“The Card Network has been much more than just a supplier on this project, they’ve been a true partner. Their experience in managing the CEA card has proved to be invaluable to us. We’re looking forward to seeing the first Hynt cards presented in the venues themselves, then all our hard work will have become a reality.”
Those who wish to apply for a Hynt card can do so online at www.hynt.co.uk. The process is simple – fill in a short application form, provide a passport style photograph and proof of eligibility. A photo ID card is then printed and sent to you.
The Hynt scheme is the first initiative of its kind, placing Wales as a leader in the improvement of equality of access across the arts.
Realistically, anyone could copy your photo ID cards if they have half a brain and a dye sublimation printer. It might not be totally perfect, but it’s likely to be good enough to fool a security guard or event officials.
Put a hologram or a watermark layer on the cards and it’s a different story.
What is a hologram anyway?
Holograms are 3D images built in layers, making them multi-colour and multi-level. This is what makes them very difficult to forge. Flex one of your bank cards, or hold it in a different light and you’ll see a Holographic image visible and shining in 3D.
The gold standard in card security
Having a Hologram on your ID cards is the gold standard in security, especially if the Holographic design is unique to you. They simply can’t be faked in one (or two) dimensional print.
So how do you get one on your ID cards?
Contrary to popular belief, holograms aren’t printed as part of the card; they’re added on as a layer. Some printers do this by using what’s called a holographic overlaminate – a roll of film put over the surface of the card. Some companies use blank overlaminate to strengthen the durability of the card (great for heavy-duty use, for example outdoors), but embed a hologram onto it and it gives the card anti-counterfeiting protection too.
Creating your own custom 3D image in high resolution does come at a price
The large card printer manufacturers will custom print your own Holographic images, either directly onto a ‘bank’ of ID cards or onto bespoke overlaminate film ribbons. HID for example can print large quantities of Holographic Foil cards with your own unique hologram that you can then overprint with individual data and photographs using their Fargo printers. But origination fees are expensive and turn around can take up to 8 weeks.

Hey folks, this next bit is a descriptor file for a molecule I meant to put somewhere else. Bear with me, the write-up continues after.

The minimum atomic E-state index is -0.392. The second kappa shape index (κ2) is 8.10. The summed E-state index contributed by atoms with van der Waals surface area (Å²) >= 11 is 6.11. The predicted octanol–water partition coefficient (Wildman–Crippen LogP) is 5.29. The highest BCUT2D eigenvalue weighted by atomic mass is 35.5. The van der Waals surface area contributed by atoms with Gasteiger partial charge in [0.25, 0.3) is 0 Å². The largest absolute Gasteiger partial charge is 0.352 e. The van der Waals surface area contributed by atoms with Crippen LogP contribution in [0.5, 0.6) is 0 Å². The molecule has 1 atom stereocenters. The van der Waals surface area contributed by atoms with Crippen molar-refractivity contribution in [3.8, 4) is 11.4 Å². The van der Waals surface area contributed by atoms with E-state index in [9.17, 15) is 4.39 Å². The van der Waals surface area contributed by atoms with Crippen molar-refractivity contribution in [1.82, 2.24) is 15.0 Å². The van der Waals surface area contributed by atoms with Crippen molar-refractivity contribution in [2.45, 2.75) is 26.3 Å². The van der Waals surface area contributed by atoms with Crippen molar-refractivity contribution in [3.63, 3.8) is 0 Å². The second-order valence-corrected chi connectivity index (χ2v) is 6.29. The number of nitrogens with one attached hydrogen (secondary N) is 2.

Need a cheaper solution?
If your budget won’t quite stretch to a bespoke Hologram (and let’s face it, most SME’s budgets don’t), then you might want to consider a standard over laminate or watermark graphic on your ID cards instead. Although this provides a more basic level of security, it still gives protection from card alteration or tampering.
And better still, it’s included free of charge in some printers.
Magicard’s patented HoloKote technology is built into the majority of their card printers including the very attractively priced Magicard Pronto (you can snap one up for just £637). This anti-counterfeiting feature prints a frosted watermark graphic across the entire face of your ID cards during the normal printing cycle that gives the appearance of a hologram. There are no extra costs to do this and no consumables like holographic lamination ribbons to buy – it’s all built-in.
The Pronto comes with a choice of four watermark designs to choose from. Bear in mind though that this does only provide basic security – anyone with the same printer could theoretically produce exact the same cards with the same watermark.
This won’t worry those who are just looking to deter opportunists. But for situations where the risk is greater, you should consider upgrading to the likes of HoloKote with a custom key logo. Magicard can produce your own unique ‘logo’ panel that you then insert into your printer (currently available on their Rio and Tango models) for less than £400. This then prints your own unique logo watermark onto your cards.
Many card printer manufacturers have standard holographic designs available as an overlaminate film ribbon. For example, you can buy overlaminate ribbons for Evolis printer models including the Zenius and Primacy for around £60. Choose from a generic, genuine Globes or world holographic design. The ribbon slots into your printer and overlays the holographic image on each card. The ribbon is good for about 350 cards, after that you’ll need to buy another. Also bear in mind that this type of ribbon has a shelf life – typically around one year.
Photo ID cards cost less than you think – especially when you can ‘bank’ any you don’t need for later use
Photo ID cards aren’t just for large companies with the budgets to match.
The Card Network caters for small companies, charities or organisations that want to badge a small number of staff for security or safety purposes. With more ID card suppliers in the UK switching to offering card printers only, we’re proud to still offer ID cards in quantities as small as 10.